Six ways to appeal to customers in China

China’s thirst for luxury brands grows ever stronger

China’s thirst for luxury brands grows ever stronger

The goal of taking pole position in the Chinese market has meant many global brands are making ever larger investments to reach their new consumer. Almost every sector has seen spectacular growth over the years but none more so than the luxury goods market.

Take whisky for instance, which sees an annual import of $140 million into China each year is becoming especially lucrative, thanks to its desirability and scarcity factor. In a country with a burgeoning cohort of middle-class consumers who are increasingly seeking to flaunt their wealth with luxury purchases, sales of whisky are on a steady upward trend.

Securing a foot hold in the Chinese market has become easier

To really take advantage of this tech-savvy and booming consumer class, it is important to make effective use of marketing strategies that will open Chinese wallets. Knowing one’s customer, no matter the language, is still a key function.

The digital marketing jungle in China is one that requires a fine balance of understanding the culture on the ground and larger societal trends. Many Chinese consumers are seeking ways to enjoy authentically British brands, while not having them being too tailored to them. Building a brand that can translate culturally and directly into Chinese is an advantage but it can sometimes estrange buyers. Hollywood has found that using excessive Chinese themes in their films did not always convert into dollars, in fact, it was mostly the opposite.

The allure of securing a firm foothold in China is becoming easier thanks in part to the myriad of social media platforms blending social with ecommerce. To get the low-down, we have compiled a list of ways to catch your target buyer in China.

1. Tap into global festivities

As China becomes increasing globalised, so does its culture. In recent years, April Fools Day (and others) have become used more often by brands to provide humour and playfulness.

Read more how Tencent and Hong Kong Airlines have toyed with April Fools Day.

Innovating brand localisation through playful use of local food choices by Hong Kong Airlines.

Innovating brand localisation through playful use of local food choices by Hong Kong Airlines.

2. Go ‘all in’ on digital

China is now the second largest market in the world for digital advertising spend – that’s second only to the US. What this means for brands is a game-changer in how they interact with their audience.

Read more on China’s exponential growth in ad spend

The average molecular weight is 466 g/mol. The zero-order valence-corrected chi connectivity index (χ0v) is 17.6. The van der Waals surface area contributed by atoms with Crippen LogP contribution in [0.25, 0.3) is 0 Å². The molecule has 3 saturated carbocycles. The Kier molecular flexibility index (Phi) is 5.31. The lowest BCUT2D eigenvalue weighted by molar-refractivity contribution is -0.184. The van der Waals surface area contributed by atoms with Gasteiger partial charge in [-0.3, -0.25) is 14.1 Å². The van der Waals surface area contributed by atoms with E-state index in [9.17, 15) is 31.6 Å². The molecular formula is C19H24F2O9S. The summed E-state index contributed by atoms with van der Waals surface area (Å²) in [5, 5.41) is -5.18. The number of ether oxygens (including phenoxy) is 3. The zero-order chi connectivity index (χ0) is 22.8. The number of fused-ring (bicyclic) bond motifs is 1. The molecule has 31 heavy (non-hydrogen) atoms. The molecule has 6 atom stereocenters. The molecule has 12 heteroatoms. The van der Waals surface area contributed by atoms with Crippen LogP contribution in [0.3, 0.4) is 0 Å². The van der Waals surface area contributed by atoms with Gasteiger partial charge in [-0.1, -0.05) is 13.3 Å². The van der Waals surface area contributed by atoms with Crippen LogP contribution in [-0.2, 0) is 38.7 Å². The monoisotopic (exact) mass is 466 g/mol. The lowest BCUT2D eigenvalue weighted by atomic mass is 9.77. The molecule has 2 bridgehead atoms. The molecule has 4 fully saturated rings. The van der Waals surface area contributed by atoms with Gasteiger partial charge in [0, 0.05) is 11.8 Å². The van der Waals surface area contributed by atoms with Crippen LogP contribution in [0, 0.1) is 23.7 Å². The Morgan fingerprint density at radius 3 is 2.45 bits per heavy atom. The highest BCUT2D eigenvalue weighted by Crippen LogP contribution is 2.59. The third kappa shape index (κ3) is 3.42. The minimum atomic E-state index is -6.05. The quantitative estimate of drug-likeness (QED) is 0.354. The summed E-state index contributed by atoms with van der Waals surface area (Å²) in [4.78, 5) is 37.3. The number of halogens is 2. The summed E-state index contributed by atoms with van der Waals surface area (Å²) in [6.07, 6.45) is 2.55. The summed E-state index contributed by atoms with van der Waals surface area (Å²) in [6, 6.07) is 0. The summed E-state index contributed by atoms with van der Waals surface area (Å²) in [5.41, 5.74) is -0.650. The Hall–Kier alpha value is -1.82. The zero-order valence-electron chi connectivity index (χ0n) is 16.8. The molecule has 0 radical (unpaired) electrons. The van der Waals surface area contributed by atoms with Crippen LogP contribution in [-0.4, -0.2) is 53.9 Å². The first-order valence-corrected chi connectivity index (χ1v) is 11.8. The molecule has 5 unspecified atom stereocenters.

Adspend in China has seen significant growth and is expected to continue.

Adspend in China has seen significant growth and is expected to continue.

3. Learn from the mistakes of others

Brand after brand have fallen foul of the complexities of the Chinese market. From Leica, D&G, and even the humblest of companies like GAP.

Read more on how GAP’s faux pas cost a fortune.

4. Use Little Red Book

There is a new Little Red Book gaining popularity in China – and no, it’s not written by a famous Chairman. Instead, it is an app which appeals directly to 18-35-year-old women, where they can discover tips, trends, and most importantly, purchase products directly on the site. With its blend of part Instagram and part e-commerce platform has produced a winning combination.

Read more how Little Red Book (小红书) is drawing the attention of Kim Kardashian.

5. Position your brand with Key Opinion Leaders (KOL)

The life of an influencer quite similar to being an entrepreneur, watching costs, understanding market trends, and most importantly, knowing your customer, or in a KOLs case – the followers. With it becoming easier to be an KOL, learn how to recognise the core features of a great influencer.

Read more on the key features of an online influencer.

Collaboration with KOLs and influencers.png

6. Make the most of Chinese ecommerce

The Chinese market is unique in many ways, not least because of the language. That said, the ecommerce environment is quite different. Instead of the mainstays of Amazon, Argos, and a host of other companies there are mobile apps that are dominating the Chinese consumer landscape.

Read more about the two major players in the China market.

The next steps

Taking your brand to the next step need not be a strain. Chat with one of our experts on how your company can make waves in China.

Main contact:

Carol Chan
Founder and MD of Comms8
+44 (0) 20 3289 4349